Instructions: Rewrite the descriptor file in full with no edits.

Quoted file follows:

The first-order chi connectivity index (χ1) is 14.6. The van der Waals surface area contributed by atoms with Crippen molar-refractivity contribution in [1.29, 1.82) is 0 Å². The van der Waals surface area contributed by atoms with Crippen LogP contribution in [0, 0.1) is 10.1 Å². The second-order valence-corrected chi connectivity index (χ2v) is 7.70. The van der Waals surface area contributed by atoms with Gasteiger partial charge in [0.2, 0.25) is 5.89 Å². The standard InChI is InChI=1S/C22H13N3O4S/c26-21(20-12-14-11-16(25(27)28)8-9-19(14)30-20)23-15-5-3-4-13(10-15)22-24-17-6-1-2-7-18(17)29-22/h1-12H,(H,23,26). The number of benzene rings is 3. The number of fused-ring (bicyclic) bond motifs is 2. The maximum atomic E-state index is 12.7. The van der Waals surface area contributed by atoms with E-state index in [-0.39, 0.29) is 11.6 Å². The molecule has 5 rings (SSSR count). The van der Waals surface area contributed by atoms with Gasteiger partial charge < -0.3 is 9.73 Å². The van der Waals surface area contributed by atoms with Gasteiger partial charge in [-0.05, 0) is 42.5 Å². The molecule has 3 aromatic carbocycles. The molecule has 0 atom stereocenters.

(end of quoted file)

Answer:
The first-order chi connectivity index (χ1) is 14.6. The van der Waals surface area contributed by atoms with Crippen molar-refractivity contribution in [1.29, 1.82) is 0 Å². The van der Waals surface area contributed by atoms with Crippen LogP contribution in [0, 0.1) is 10.1 Å². The second-order valence-corrected chi connectivity index (χ2v) is 7.70. The van der Waals surface area contributed by atoms with Gasteiger partial charge in [0.2, 0.25) is 5.89 Å². The standard InChI is InChI=1S/C22H13N3O4S/c26-21(20-12-14-11-16(25(27)28)8-9-19(14)30-20)23-15-5-3-4-13(10-15)22-24-17-6-1-2-7-18(17)29-22/h1-12H,(H,23,26). The number of benzene rings is 3. The number of fused-ring (bicyclic) bond motifs is 2. The maximum atomic E-state index is 12.7. The van der Waals surface area contributed by atoms with E-state index in [-0.39, 0.29) is 11.6 Å². The molecule has 5 rings (SSSR count). The van der Waals surface area contributed by atoms with Gasteiger partial charge < -0.3 is 9.73 Å². The van der Waals surface area contributed by atoms with Gasteiger partial charge in [-0.05, 0) is 42.5 Å². The molecule has 3 aromatic carbocycles. The molecule has 0 atom stereocenters.